A Prediction Model for Childhood Obesity in New Zealand
Butler, ÉM; Pillai, A; Morton, SMB; Seers, BM; Walker, CG; Ly, K; Tautolo, E-S; Glover, M; Taylor, RW; Cutfield, WS; Derraik, JGB; COPABS Collaborators
MetadataShow full metadata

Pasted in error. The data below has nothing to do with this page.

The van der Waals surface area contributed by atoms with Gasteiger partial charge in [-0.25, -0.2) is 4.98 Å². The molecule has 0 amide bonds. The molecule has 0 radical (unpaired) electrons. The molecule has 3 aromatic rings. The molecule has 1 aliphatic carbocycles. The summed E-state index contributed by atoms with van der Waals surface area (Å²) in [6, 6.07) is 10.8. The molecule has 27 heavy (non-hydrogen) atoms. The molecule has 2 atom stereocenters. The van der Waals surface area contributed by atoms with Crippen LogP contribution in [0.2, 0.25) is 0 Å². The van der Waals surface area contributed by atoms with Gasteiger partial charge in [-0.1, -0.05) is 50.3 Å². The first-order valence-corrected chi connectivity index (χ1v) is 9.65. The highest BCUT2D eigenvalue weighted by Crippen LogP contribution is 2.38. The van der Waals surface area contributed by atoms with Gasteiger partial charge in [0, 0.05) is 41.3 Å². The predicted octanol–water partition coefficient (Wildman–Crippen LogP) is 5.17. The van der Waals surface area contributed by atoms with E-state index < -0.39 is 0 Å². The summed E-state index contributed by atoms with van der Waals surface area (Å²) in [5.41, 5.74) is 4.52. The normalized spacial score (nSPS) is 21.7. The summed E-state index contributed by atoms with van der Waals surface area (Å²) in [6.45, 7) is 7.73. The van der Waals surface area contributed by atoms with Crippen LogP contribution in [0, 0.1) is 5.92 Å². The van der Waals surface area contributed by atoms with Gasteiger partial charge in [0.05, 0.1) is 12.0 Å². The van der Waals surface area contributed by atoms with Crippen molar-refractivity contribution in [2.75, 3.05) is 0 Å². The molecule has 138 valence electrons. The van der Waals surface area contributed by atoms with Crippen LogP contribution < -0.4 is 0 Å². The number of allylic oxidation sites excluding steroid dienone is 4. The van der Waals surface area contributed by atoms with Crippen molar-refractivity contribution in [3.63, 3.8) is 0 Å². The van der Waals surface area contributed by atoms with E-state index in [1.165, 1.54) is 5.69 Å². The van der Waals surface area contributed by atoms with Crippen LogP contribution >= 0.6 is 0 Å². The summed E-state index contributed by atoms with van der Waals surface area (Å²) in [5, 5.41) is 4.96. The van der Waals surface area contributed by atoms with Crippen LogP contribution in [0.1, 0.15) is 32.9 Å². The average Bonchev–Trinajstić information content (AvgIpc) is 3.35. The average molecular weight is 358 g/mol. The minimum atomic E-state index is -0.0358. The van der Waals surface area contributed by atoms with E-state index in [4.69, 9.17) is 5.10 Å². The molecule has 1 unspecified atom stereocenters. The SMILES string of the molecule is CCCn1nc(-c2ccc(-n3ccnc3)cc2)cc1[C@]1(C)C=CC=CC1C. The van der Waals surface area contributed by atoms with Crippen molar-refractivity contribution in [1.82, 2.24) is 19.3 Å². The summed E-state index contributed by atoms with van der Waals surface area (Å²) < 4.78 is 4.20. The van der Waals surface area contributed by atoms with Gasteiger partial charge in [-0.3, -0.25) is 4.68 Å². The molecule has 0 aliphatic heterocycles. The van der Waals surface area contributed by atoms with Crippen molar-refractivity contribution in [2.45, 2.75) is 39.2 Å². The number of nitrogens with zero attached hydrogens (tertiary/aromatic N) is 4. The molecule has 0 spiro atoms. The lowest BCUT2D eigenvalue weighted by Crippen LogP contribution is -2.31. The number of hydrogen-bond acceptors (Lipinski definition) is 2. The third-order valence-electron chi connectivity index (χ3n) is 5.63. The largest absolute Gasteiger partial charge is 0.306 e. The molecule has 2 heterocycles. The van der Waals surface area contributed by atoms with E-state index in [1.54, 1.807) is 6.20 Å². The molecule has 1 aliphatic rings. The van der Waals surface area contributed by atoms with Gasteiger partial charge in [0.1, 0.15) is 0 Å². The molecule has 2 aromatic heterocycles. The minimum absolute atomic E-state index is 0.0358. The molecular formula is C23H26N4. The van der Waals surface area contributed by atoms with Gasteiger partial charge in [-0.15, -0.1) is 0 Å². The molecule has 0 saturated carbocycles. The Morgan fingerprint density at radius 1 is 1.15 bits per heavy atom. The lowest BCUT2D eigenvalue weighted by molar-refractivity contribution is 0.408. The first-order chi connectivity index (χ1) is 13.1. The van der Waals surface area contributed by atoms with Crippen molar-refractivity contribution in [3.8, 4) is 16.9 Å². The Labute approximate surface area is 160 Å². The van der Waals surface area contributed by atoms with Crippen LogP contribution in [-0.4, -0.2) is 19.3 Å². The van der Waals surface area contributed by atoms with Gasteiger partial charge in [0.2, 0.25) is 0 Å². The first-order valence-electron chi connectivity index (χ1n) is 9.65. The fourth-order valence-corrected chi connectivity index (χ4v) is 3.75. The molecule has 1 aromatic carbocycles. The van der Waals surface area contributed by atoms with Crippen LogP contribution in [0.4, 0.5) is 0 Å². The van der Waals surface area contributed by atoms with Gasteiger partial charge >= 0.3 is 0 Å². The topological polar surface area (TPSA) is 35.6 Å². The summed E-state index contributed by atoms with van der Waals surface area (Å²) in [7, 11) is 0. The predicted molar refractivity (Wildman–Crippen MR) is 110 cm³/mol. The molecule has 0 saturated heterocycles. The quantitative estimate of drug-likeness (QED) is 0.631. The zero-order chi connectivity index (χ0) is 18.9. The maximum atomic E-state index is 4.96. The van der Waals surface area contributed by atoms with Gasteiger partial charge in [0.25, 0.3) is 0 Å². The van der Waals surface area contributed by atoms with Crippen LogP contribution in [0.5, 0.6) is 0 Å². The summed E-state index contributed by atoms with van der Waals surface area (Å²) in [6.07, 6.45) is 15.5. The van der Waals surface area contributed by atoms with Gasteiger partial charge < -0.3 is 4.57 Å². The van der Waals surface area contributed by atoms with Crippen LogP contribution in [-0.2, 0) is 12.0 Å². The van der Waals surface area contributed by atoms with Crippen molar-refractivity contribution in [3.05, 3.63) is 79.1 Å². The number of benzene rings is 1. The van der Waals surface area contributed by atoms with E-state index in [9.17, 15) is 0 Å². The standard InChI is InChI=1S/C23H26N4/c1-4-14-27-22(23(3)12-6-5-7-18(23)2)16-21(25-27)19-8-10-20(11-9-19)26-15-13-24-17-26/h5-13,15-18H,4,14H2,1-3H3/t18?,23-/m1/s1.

Several early childhood obesity prediction models have been developed, but none for New Zealand's diverse population. We aimed to develop and validate a model for predicting obesity in 4-5-year-old New Zealand children, using parental and infant data from the Growing Up in New Zealand (GUiNZ) cohort. Obesity was defined as body mass index (BMI) for age and sex ≥ 95th percentile. Data on GUiNZ children were used for derivation (n = 1731) and internal validation (n = 713). External validation was performed using data from the Prevention of Overweight in Infancy Study (POI, n = 383) and Pacific Islands Families Study (PIF, n = 135) cohorts. The final model included: birth weight, maternal smoking during pregnancy, maternal pre-pregnancy BMI, paternal BMI, and infant weight gain. Discrimination accuracy was adequate [AUROC = 0.74 (0.71-0.77)], remained so when validated internally [AUROC = 0.73 (0.68-0.78)] and externally on PIF [AUROC = 0.74 [0.66-0.82)] and POI [AUROC = 0.80 (0.71-0.90)]. Positive predictive values were variable but low across the risk threshold range (GUiNZ derivation 19-54%; GUiNZ validation 19-48%; and POI 8-24%), although more consistent in the PIF cohort (52-61%), all indicating high rates of false positives. Although this early childhood obesity prediction model could inform early obesity prevention, high rates of false positives might create unwarranted anxiety for families.